The Webby Award winners were announced recently, and for the third year in a row the awards included a category for “Best Navigation/Structure,” defined as:

The framework of a site, the organization of content, the prioritization of information, and the method in which you move through the site. Sites with good structure and navigation are consistent, intuitive and transparent.

This should be good news for the information architecture (IA) community, but a quick click through the nominees tells a different story. (See the full list of nominees)

It’s difficult to determine whether navigation structure has been executed well if you don’t know anything about the site’s background, personas, and the user goals, but let’s assume that it is possible to objectively determine in a broad sense which sites have good navigation. Of the five nominees, Zappos is the only large-scale site included in the list. This is important because while it is very easy to create a great navigation structure for a site that has five pages, the real challenge in our work lies in creating a great navigation structure for a site with thousands of pages and multiple user types. So for starters, with the exception of Zappos, the nominees aren’t looking promising.

But the biggest problem with the nominees is a site for a digital agency called Grip Limited. Click on over, take a look at it for two minutes and try to figure out how to navigate the site. This Webby nominee for “Best Navigation/Structure” is a site on which an entire quarter of the homepage real estate is devoted to explaining how to use the navigation. Not only does this seem to be in direct contrast to the Webby Awards’ own description of what makes site navigation good (remember the use of the word “transparent”?), but it leaves any IA with a sinking feeling that yet again the world just does not get what IA is all about.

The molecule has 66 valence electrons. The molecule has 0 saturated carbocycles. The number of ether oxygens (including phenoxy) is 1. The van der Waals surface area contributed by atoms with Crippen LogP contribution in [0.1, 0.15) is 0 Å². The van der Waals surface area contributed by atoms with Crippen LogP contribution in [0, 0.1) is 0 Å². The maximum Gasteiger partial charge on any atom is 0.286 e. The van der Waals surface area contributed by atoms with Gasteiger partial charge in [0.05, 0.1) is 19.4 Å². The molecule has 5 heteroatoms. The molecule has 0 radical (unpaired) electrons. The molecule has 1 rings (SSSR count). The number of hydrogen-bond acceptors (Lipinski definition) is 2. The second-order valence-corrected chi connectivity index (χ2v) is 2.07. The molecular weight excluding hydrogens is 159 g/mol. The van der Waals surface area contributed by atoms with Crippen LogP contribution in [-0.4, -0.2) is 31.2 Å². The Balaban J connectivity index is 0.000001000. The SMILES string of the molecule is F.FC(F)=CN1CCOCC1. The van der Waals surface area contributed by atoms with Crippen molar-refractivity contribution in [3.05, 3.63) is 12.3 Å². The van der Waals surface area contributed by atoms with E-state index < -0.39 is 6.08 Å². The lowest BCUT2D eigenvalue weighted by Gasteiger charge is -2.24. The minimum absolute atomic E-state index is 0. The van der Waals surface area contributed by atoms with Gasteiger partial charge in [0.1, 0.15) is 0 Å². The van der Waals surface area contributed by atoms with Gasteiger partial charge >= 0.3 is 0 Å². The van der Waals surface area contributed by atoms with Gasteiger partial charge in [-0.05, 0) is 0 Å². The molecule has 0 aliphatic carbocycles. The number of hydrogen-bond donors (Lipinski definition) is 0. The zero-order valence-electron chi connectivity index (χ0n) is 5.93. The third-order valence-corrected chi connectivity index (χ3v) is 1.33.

In an effort to understand how the nominations for this category could have gone so wrong, I contacted the Webby Awards. They wouldn’t divulge which specific people judge different categories, but they did say that the judges are drawn from the members of the International Academy of Digital Arts and Sciences. I reviewed that list of 757 names, which includes a tremendous number of boldfaced names such as David Bowie, Barbara Boxer and Richard Branson (and that’s just the B’s!). What’s missing from the list? Almost anyone with “user experience” in their job title. In a list of 757 digital luminaries in charge of selecting the best UX design on the Web, I found four whose job titles indicated they did something either UX or interaction design related.

So the Webby Awards judges for the best navigation most likely don’t include anyone with an IA background, which means our work is not being judged by anyone who really understands what IA is or why good IA looks like. Instead, it is being judged by David Bowie, or someone like David Bowie. And while I like David Bowie as much as the next person, I don’t want him judging my IA any more than he wants me to be a judge at the Grammys.

But it wasn’t until I tweeted my thoughts about the Webby Awards, and the Grip site in particular, that things got interesting. I was immediately contacted by someone at Grip who informed me that their IA had been involved in the creation of the site (which was not my point, but was still intriguing). This person cited the alternate site navigation, barely visible at the top of the page, as proof that an IA had been involved in the creation of the site. Rather than convincing me to rethink my position on the site’s IA, this brought to light a larger, more important issue: the general belief in the industry that if you have an IA on staff you will get good IA. I will go so far as to say that in many cases the opposite appears to be true. If you have an on-staff IA it entitles you only to the belief that you are creating usable sites.